Wednesday, July 27, 2011

configuring public and private SSH key pairs - Simple Steps

The example shown in step 1 (see Listing 1) uses the ssh-keygen utility for user fsmythe to create the SSH private-public key pair with the type of dsa.

Listing 1. Generate the SSH key pair

[ ~]$ /usr/bin/ssh-keygen -t dsa
Generating public/private dsa key pair.
Enter file in which to save the key (/home/fsmythe/.ssh/id_dsa):
Enter passphrase (empty for no passphrase): ******    (Enter 'mypassword')
Enter same passphrase again: ****** (Enter 'mypassword')
Your identification has been saved in /home/fsmythe/.ssh/id_dsa.
Your public key has been saved in /home/fsmythe/.ssh/
The key fingerprint is:
[ ~]$

The example shown in step 2 (Listing 2) illustrates copying the private key of the key pair from the source to the destination host's authorized_keys file within the .ssh subdirectory under the home directory of the desired user account on the destination host.

Listing 2. Copy the private key from the source host to the authorized_keys file on the destination host 

[ ~]$ scp -p /home/fsmythe/.ssh/
fsmythe@'s password:       100%   624    0.6KB/s     00:00

The example shown for step 3 (see Listing 3) makes the first-time remote SSH call (ls -d /tmp) to the destination server, thereby caching the key within your server's .ssh/known_hosts file. You enter the same passphrase with which you created the SSH private-public key pair, and the output of the command run on the remote destination server is seen locally back on your source server.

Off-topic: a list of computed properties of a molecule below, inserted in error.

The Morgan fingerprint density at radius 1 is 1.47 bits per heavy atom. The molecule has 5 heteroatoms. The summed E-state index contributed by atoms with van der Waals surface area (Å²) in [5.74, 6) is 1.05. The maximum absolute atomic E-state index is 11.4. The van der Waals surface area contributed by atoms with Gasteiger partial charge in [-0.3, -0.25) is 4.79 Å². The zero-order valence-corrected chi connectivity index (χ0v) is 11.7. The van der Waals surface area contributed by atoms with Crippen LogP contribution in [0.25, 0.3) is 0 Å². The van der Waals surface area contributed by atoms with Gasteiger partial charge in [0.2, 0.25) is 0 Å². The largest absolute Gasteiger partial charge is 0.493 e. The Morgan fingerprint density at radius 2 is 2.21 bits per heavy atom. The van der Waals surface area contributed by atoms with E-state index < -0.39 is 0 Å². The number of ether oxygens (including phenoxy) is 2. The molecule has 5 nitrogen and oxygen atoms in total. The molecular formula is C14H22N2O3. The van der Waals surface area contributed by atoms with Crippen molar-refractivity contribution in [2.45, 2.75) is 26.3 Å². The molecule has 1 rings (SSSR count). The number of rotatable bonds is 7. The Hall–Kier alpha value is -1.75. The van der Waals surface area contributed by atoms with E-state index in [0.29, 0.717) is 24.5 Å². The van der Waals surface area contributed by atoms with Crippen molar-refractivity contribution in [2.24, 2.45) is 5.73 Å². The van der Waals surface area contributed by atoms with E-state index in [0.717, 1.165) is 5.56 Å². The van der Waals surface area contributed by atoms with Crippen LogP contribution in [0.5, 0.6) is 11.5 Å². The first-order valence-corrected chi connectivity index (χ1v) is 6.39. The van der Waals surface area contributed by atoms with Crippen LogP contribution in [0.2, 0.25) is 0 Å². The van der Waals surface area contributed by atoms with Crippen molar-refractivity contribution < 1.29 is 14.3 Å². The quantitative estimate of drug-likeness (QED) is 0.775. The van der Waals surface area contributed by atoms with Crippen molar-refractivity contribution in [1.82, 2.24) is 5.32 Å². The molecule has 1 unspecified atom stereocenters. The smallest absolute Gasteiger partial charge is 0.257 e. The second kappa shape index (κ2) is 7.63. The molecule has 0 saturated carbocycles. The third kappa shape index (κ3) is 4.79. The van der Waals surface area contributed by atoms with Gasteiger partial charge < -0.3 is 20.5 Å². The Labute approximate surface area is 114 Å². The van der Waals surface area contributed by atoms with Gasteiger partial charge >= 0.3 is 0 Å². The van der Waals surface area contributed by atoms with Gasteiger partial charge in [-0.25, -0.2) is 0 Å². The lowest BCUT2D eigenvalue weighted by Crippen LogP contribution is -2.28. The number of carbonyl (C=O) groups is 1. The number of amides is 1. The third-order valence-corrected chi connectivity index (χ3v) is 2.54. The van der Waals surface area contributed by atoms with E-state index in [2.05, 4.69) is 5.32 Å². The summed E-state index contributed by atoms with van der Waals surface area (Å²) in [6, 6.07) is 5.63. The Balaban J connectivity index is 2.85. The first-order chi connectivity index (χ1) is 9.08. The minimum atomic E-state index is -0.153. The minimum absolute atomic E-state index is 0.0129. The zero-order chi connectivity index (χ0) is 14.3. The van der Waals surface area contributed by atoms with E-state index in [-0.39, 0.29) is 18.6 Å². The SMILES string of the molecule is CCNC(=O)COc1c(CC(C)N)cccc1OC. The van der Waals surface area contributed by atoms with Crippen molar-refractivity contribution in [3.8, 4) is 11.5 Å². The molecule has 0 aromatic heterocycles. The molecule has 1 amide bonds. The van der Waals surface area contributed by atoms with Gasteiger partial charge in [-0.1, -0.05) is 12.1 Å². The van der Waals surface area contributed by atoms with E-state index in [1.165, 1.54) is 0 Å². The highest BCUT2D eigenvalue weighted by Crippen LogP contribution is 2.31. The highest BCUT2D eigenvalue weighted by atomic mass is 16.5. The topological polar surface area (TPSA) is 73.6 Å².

Listing 3. Verify the SSH access by running a remote command on the target remote host 

[ ~]$ ssh ls -d /tmp
The authenticity of host ' (' can't be established.
RSA key fingerprint is 84:4f:e5:99:0b:7d:54:d0:1b:3e:2b:96:02:34:41:25.
Are you sure you want to continue connecting (yes/no)? yes
Warning: Permanently added ',' (RSA) to the list of known hosts.
Enter passphrase for key '/root/.ssh/id_dsa': ******  (Enter 'mypassword') 

Note: For the examples above, you didn't have to enter the user fsmythe's password. Rather, you enter the passphrase that you set in the first step. If you would rather not have to enter a passphrase when accessing the remote destination, create an empty passphrase by typing enter in step 1 when prompted for the passphrase. Now, you won't have to type anything to access the remote target machine as the user fsmythe.

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